A River Runs Through It

If you’re going to visit the National Parks of the Colorado Plateau and want to enjoy it, get up and get going early; otherwise, expect crowds and heat.

From the bar & grill near our campground, it’s an easy half-mile walk to the canyon’s rim, from which the Rim Trail continues east for about 4 miles to the South Kaibab trailhead and shuttle stop. [South Kaibab and Bright Angel are the two trails that lead to the foot-bridges over the Colorado River at the bottom of the Grand Canyon.]

About a half-mile from where we joined the Rim Trail, we stopped to admire the Golden Hour of sunrise from appropriately-name Grandeur Point. There’s an interpretive placard on the trail here that discusses the geology of the plateau that you see in the photo, below.

The placard explains that the 350-foot thick surface layer is the Kaibab Formation, composed of the sedimentary rocks limestone, dolomite, sandstone, and chert. It was formed 270 million years ago under a shallow inland sea. “Kaibab,” by the way, is the Southern Paiute Indian word for “mountain laying down.” Makes you want to learn Paiute, doesn’t it?

The whitish band below the Kaibab Formation is a layer of Cocomino Sandstone, 275 million years old, and the sloping, orangish layer below that is the Hermit Formation, age 280 million years. I could keep going, but you get the idea.

At bedrock are the Vishnu Basement Rocks which approach 2 billion years old. Yes, billion, with a “B.” Vishnu, by the way, is the Hindu god responsible for the protection and preservation of the universe whose role is to return to the earth in troubled times and restore the balance of good and evil; in other words, Vishnu is the rock upon which the foundation of the universe is laid. Apropos.

Near Yavapai Point by the Geology Museum (which sits right on the edge of the canyon rim) was another set of interpretive placards. I’ll let them speak for themselves:

So, yes, the Grand Canyon was formed because a river runs through it. The Colorado River cuts ever deeper, letting the canyon walls collapse into its stream to be carried away to the Gulf of California, some 400 miles downstream. And so it has been for millions of years. Rock, paper, scissors, river. River cuts through them all.

Here’s the view from Yavapai Point:

Around the Point, we found the trained squirrels. Well, they’re supposed to be wild, but it seems most tourists either ignore or can’t read the signs that say “Don’t Feed the Animals” (I’m going with “can’t read” since 90% of the tourists here are Asian or European). Accordingly, the squirrels and ravens on the rim are magnificent panhandlers. “Gimme, gimme, gimme. Pleeeeeeeeease.”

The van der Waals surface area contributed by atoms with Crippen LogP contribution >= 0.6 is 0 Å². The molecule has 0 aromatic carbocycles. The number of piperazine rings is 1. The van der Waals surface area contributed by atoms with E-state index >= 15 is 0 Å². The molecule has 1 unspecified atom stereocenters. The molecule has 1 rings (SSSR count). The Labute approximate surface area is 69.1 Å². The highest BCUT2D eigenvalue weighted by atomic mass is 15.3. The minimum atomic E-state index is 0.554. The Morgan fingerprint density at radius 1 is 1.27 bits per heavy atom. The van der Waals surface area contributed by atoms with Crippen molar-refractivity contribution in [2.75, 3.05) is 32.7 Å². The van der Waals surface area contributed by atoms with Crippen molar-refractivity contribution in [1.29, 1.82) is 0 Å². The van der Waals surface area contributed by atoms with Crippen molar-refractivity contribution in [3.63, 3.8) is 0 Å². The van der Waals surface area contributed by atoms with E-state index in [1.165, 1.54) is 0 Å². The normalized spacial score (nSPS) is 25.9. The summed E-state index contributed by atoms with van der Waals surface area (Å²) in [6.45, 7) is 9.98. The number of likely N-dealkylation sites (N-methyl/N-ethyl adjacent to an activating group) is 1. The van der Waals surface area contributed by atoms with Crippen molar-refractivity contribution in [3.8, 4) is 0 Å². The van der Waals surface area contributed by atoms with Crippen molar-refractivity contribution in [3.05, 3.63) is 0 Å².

At Mather Point, we turned “inland” for a stop at the South Rim Visitor’s Center to watch the Park Service’s movies explaining the history and geology of Grand Canyon. Very interesting. One of the things we learned is that this year is Grand Canyon National Park’s 100th Anniversary!

Here’s the view from the rim, just beyond Mather Point; it seems to be getting drier. Is that possible?

We continued to the South Kaibab trailhead where we caught the shuttle bus back “home,” then separated for the afternoon, meeting up later in the day to drive to the Desert View Watchtower (built 1932) at the far eastern end of the Desert View Scenic Drive:

One of the events being held in conjunction with the Park’s 100th anniversary is the “Grand Canyon Celebration of Art,” where each day several artists paint plein air along the Rim Trail. We had seen two such artists during our hike earlier in the day and there were two more at Desert View. We stopped to watch one of them, Amery Bohling, an oil painter from Scottsdale, Arizona:

Like Amery, most of the plein air artists paint in oils. I suspect that water-color and acrylic dry too fast in this climate for plein air painting. At any rate, we liked Amery’s painting so much that we bought it! Fresh out of the oven!

We walked back to the overlook while Amery kept painting (she delivered the finished painting to us later), then realized that it was getting close to sunset….

So we piled back into the Gern’s car and made our way back to Yavapai Point as quickly as we could, stopping briefly at an overlook to make sure we still had time to make it to Yavapai before sundown.

Golden Hour sunset over the Grand Canyon. Simply beautiful.

After sundown, we returned to the bar & grill for a “farewell dinner.” Jim and Von will be heading to Boulder, Colorado, in the morning to visit their son and daughter-in-law, Tyson and Kristina, and we’ll be heading to Phoenix, Arizona, to visit ours, Trevor and Alicia.

It’s been great to spend time in such wonderful places with such great friends.

3 thoughts on “A River Runs Through It

  1. Mark,
    We’ve enjoyed the views of the desert Southwest with Jim, Von, and Dale. Mary and I look forward to a ‘road trip’
    rendezvous with you during a future motorhome excursion. Pass on our hi’s to the Gerns, and safe travels all! We miss you.

    Craig & Mary Shiple

  2. Pingback: Capitol Reef’s Chimney Rock | The Road Less Traveled

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